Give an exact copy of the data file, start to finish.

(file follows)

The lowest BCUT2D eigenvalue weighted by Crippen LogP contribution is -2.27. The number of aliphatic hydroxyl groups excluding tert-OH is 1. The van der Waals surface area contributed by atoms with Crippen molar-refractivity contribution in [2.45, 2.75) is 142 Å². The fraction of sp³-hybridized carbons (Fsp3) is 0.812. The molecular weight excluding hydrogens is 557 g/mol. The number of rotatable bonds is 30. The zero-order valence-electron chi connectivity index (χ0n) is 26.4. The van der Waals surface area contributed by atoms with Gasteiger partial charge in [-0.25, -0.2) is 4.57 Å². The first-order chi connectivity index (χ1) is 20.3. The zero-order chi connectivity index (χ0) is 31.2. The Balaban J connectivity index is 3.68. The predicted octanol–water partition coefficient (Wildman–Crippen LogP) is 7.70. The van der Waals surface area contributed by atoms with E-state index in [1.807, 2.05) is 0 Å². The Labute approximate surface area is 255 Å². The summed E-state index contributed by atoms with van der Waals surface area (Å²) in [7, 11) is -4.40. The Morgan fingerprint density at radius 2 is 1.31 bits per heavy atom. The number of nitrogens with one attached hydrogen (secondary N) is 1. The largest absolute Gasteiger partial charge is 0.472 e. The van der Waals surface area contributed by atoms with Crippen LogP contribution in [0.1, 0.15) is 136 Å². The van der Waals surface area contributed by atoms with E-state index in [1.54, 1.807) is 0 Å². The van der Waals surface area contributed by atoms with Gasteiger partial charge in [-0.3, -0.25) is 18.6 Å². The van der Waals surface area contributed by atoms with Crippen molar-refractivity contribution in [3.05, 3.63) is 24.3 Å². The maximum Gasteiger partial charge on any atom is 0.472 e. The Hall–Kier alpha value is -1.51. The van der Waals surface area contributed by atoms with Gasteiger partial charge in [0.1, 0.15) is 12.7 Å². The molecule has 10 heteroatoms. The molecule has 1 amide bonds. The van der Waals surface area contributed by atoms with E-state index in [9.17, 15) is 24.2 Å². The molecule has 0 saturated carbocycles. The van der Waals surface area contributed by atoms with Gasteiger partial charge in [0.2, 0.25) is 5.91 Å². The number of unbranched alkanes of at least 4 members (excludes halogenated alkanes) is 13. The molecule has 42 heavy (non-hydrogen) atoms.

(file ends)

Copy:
The lowest BCUT2D eigenvalue weighted by Crippen LogP contribution is -2.27. The number of aliphatic hydroxyl groups excluding tert-OH is 1. The van der Waals surface area contributed by atoms with Crippen molar-refractivity contribution in [2.45, 2.75) is 142 Å². The fraction of sp³-hybridized carbons (Fsp3) is 0.812. The molecular weight excluding hydrogens is 557 g/mol. The number of rotatable bonds is 30. The zero-order valence-electron chi connectivity index (χ0n) is 26.4. The van der Waals surface area contributed by atoms with Gasteiger partial charge in [-0.25, -0.2) is 4.57 Å². The first-order chi connectivity index (χ1) is 20.3. The zero-order chi connectivity index (χ0) is 31.2. The Balaban J connectivity index is 3.68. The predicted octanol–water partition coefficient (Wildman–Crippen LogP) is 7.70. The van der Waals surface area contributed by atoms with E-state index in [1.807, 2.05) is 0 Å². The Labute approximate surface area is 255 Å². The summed E-state index contributed by atoms with van der Waals surface area (Å²) in [7, 11) is -4.40. The Morgan fingerprint density at radius 2 is 1.31 bits per heavy atom. The number of nitrogens with one attached hydrogen (secondary N) is 1. The largest absolute Gasteiger partial charge is 0.472 e. The van der Waals surface area contributed by atoms with Crippen LogP contribution in [0.1, 0.15) is 136 Å². The van der Waals surface area contributed by atoms with E-state index in [1.54, 1.807) is 0 Å². The van der Waals surface area contributed by atoms with Gasteiger partial charge in [-0.3, -0.25) is 18.6 Å². The van der Waals surface area contributed by atoms with Crippen molar-refractivity contribution in [3.05, 3.63) is 24.3 Å². The maximum Gasteiger partial charge on any atom is 0.472 e. The Hall–Kier alpha value is -1.51. The van der Waals surface area contributed by atoms with Gasteiger partial charge in [0.1, 0.15) is 12.7 Å². The molecule has 10 heteroatoms. The molecule has 1 amide bonds. The van der Waals surface area contributed by atoms with E-state index in [9.17, 15) is 24.2 Å². The molecule has 0 saturated carbocycles. The van der Waals surface area contributed by atoms with Gasteiger partial charge in [0.2, 0.25) is 5.91 Å². The number of unbranched alkanes of at least 4 members (excludes halogenated alkanes) is 13. The molecule has 42 heavy (non-hydrogen) atoms.